This little hen went to Seattle, Washington, to be more precise. If you happened to read the first part of this story, you know about a current debate in Montreal regarding the feasibility of keeping a few hens at a private residence. The same debate seems to be emerging across America and concerns on this side do not differ much from those north of the border.
Seattle, Washington’s estimated population in 2009: 602,000. Montreal population at that time: 1,620,700. Seattle Tilth, a nationally recognized non-profit educational organization whose mission it is to educate people about organic gardening and the conservation of natural resources, specifies that the city of Seattle allows 3 chickens per 5000 square feet and one chicken per additional 1000 square feet.
Sanitation, of course, is one of the main concerns, but experts agree that a chicken that is properly cared for is just as clean as a cat or dog. What about the noise? I wonder if concerned parties have visions of a typical “Green Acres” situation where Oliver Douglas, in the famous mid-sixties series, argues that the early morning rooster chant is what living close to the riches of the land is all about while his wife Lisa argues in favor of the harmonies of New York traffic. Seattle Tilth offers a simple solution to preserving the silence of neighbors’ early morning quiescence: “Many chicken owners keep the coops dark until later in the morning, or ply neighbors with fresh eggs”.
So, are city leaders and managers open to the idea of welcoming a cackling brood to town? According to a Seattle Times article, “A family from the Matthews Beach neighborhood toted a rooster into the Seattle City Council chambers last month to testify in support of urban fowl. Council members didn’t flinch. Instead, they fawned over the bird. Awww,’ cooed Council President Richard Conlin, Nice!”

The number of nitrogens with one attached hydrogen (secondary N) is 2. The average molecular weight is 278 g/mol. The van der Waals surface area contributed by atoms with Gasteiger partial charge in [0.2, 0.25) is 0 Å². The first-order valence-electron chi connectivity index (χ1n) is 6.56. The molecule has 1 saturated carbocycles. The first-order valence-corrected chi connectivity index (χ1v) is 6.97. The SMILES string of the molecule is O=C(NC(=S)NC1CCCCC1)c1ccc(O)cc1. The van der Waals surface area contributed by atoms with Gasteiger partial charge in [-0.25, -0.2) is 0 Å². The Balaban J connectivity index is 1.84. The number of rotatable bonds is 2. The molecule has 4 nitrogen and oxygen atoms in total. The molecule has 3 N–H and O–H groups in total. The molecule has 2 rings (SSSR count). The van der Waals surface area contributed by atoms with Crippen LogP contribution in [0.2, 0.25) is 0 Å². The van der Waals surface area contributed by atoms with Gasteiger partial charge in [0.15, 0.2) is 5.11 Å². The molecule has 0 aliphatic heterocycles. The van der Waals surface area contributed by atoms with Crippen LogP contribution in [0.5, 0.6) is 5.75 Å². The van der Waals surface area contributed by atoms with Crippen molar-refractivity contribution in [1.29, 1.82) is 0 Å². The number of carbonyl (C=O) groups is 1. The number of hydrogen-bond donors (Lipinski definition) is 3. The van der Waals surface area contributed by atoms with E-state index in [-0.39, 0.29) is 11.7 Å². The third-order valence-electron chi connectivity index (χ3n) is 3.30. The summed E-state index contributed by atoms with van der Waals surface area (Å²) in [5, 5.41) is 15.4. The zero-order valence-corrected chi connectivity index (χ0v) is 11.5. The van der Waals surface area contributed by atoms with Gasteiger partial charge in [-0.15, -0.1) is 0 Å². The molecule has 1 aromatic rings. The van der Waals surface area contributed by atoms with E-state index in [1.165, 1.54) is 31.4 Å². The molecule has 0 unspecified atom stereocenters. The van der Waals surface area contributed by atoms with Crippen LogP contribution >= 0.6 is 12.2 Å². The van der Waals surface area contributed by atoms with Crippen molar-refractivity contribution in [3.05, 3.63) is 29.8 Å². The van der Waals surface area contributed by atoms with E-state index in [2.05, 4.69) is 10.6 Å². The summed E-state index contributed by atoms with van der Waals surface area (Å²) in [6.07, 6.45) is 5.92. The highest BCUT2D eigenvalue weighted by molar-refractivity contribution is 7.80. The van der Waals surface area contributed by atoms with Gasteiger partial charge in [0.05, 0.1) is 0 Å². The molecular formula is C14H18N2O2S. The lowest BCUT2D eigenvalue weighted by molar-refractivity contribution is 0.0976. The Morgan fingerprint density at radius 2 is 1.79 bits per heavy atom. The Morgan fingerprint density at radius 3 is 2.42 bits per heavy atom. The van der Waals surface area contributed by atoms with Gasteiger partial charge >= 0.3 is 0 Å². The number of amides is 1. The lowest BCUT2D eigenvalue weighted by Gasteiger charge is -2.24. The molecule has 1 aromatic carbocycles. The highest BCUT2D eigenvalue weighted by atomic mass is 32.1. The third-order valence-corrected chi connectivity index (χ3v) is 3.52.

This is the “Year of Urban Agriculture” in Seattle. This summer, the City Council is reviewing in-city farming regulations that may very well be some of the most permissive in the entire nation.
I wonder how this might affect the value of homes. Here in the country, we accept livestock as part of the scenery. Our main concern is, perhaps, the cleanliness of installations. But there is a wide difference between purchasing a home in the green hills of Vermont that happens to have a nice barn attached and purchasing a townhouse in the midst of 602,000 residents when the neighbor’s backyard contains more chicken coops per square foot than kids’ toys, or so we would think.
When asked by Seattle Times, a Washington State resident put things in a slightly different perspective from what we might expect. As an active participant in the urban-farm movement, Nancy Merrill, of Wallingford, keeps three hens named Calliope, Sparky Rascal and Red Ellen. “The neighborhood kids bring by bugs and worms to feed the flock. It feels like maybe a ‘farmette’. I like the routine of it. There are chickens on every block in Wallingford. It’s a change from lawns and ‘House Beautiful.” When a neighbor’s house went up for sale, Nancy made sure her three feathered friends were visible to potential buyers. “No one made a peep”, she adds.
Perhaps curb appeal is not so much about appearances after all, but rather about that little something close to the earth that adds a sense of vitality.
Also watch the video clip at left!